Have questions about connecting your home's heating and cooling system to the latest smart thermostat technology? Give us a call, we can help.
It's understandable that homeowners to want to save money by tackling maintenance projects around the home. However, there are some projects that are definitely not DIY, especially work that involves electrical systems and air conditioners.

Always contact a qualified, licensed electrician to perform any electrical work in your home, including the installation and servicing of air conditioning and heating equipment.

Consider These Facts and Statistics
  • According to the Consumer Product Safety Commission (CPSC), 15% of consumer-product related electrocutions are related to contact with large appliances. These electrocutions occur most commonly while someone is attempting to service or repair the appliance.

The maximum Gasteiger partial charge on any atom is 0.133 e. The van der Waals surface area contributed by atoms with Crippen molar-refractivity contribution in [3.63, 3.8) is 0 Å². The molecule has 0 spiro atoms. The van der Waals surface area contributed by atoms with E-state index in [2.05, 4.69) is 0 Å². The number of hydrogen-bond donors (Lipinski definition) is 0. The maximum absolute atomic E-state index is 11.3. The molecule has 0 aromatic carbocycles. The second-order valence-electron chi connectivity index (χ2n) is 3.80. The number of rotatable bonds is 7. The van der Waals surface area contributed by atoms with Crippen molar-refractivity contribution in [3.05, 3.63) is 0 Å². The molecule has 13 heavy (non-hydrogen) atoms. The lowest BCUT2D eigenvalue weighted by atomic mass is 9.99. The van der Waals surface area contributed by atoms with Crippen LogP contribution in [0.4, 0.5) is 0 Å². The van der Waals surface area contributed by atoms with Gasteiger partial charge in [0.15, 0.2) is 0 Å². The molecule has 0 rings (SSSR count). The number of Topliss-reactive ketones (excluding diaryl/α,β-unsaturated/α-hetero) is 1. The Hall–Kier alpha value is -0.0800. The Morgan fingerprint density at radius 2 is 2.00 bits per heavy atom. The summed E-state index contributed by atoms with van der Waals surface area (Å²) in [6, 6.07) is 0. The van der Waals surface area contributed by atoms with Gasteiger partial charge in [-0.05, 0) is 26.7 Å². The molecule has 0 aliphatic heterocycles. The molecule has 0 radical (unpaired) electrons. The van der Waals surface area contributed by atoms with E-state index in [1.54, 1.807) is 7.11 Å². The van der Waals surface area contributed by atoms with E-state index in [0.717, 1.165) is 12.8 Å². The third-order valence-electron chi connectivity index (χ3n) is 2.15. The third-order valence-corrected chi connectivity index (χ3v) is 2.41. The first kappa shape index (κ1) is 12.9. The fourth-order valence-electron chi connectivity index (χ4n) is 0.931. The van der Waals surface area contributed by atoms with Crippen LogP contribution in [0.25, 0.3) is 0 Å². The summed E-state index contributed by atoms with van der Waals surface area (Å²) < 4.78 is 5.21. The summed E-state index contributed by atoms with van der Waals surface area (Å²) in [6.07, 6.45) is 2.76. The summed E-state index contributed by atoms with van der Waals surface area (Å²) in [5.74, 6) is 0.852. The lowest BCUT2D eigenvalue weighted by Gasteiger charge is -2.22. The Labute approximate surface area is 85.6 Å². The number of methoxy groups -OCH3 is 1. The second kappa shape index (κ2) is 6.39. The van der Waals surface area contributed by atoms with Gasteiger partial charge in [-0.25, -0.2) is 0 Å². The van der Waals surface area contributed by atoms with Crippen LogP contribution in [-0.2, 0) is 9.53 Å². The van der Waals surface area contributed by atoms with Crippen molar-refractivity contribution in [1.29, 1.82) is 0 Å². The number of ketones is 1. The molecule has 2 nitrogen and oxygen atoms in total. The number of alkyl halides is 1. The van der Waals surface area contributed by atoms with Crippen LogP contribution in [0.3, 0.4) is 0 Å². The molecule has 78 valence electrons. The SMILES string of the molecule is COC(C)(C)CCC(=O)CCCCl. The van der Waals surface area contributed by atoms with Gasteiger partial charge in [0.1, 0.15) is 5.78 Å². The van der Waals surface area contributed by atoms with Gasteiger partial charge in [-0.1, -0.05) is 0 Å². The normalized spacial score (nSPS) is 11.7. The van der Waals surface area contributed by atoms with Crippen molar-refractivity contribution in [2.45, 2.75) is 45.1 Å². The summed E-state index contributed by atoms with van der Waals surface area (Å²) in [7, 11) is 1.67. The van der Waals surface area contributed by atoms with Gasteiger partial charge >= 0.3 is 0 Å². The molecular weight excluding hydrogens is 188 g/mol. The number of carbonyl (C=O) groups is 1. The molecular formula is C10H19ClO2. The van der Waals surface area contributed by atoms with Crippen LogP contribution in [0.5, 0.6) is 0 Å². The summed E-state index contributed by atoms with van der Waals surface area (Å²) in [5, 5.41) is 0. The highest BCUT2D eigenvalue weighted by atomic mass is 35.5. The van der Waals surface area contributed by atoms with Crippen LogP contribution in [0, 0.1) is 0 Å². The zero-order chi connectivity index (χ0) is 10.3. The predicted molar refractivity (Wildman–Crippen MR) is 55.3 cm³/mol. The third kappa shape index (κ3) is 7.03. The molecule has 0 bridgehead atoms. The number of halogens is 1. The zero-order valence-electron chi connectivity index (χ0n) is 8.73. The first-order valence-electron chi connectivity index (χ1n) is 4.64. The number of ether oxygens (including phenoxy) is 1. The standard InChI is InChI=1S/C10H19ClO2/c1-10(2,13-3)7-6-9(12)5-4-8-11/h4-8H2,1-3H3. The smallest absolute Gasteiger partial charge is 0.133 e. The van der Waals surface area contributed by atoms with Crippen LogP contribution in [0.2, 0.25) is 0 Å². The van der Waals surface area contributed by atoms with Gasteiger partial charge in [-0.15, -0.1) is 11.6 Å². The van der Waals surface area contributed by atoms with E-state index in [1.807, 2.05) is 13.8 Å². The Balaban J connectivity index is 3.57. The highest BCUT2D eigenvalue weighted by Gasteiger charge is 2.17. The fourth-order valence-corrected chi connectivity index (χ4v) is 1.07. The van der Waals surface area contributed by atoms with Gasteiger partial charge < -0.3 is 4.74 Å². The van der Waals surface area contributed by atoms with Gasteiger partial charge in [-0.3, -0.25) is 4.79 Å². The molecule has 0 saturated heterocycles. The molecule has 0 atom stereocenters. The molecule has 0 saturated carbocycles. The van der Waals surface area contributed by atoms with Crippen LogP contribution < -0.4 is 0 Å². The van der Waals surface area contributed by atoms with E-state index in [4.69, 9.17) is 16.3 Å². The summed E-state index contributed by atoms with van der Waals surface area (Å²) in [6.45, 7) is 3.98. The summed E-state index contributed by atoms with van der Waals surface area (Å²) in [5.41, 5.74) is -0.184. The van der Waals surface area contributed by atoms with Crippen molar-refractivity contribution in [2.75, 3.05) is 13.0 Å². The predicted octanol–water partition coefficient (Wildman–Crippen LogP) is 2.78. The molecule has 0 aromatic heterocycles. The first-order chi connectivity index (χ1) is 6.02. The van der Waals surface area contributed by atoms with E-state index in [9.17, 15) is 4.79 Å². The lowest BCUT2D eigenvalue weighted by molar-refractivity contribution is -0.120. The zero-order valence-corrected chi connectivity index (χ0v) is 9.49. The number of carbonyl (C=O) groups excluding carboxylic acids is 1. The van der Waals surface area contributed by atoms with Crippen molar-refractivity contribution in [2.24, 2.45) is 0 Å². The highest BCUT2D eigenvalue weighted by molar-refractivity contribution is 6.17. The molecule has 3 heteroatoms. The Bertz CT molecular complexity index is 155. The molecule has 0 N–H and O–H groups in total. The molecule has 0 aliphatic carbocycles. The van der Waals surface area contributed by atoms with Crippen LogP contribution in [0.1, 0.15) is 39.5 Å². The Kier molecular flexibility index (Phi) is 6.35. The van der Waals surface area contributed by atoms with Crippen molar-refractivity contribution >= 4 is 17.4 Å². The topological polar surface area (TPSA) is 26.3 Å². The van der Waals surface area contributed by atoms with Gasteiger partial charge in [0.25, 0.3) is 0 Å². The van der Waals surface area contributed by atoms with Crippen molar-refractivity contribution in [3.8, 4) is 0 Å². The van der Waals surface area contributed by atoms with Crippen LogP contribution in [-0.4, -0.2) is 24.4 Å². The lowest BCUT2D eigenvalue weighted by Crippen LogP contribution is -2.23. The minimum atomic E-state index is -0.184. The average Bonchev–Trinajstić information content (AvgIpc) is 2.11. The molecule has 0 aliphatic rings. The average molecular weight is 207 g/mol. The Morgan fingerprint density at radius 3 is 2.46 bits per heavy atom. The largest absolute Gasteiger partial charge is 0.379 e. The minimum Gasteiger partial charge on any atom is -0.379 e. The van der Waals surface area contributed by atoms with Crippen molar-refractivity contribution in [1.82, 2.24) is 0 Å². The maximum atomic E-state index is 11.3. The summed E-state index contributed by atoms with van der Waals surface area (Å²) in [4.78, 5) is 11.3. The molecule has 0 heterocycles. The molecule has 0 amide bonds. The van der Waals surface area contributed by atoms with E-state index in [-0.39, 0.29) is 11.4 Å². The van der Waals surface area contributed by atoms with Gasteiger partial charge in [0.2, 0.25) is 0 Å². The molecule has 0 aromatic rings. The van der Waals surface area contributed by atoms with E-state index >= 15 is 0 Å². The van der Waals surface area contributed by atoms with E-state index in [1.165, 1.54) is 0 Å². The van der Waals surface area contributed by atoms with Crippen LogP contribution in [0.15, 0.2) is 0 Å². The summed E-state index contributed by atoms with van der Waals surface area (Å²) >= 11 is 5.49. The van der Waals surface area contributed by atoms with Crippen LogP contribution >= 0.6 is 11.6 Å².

• In 2006, an estimated 33,500 injuries were reported to hospital emergency rooms as involving air conditioners, fans, humidifiers, dehumidifiers, air purifiers, and heat pumps. The leading types of injuries were laceration (14,890), contusion or abrasion (6,110), and strain or sprain (4,430).
  • In 2006, air conditioning or related equipment was involved in an estimated 7,400 reported U.S. home structure fires, with associated losses of 270 civilian injuries and $200 million indirect property damage.
  • In 2003-2006, the 7,000 reported home structure fires per year involving air conditioning and related equipment included 2,400 per year involving central and room air conditioners specifically and 3,700 per year involving fans.
  • In 1995-2003 (excluding 1999, which was not reported), there were 11.5 electrocution deaths per year involving air conditioners and 4.3 electrocution deaths per year involving fans.
The next time you need help installing or maintaining your home's air conditioner, call the experts at ABC Southwest Plumbing and Air Conditioning, we're here to help keep you safe and comfortable.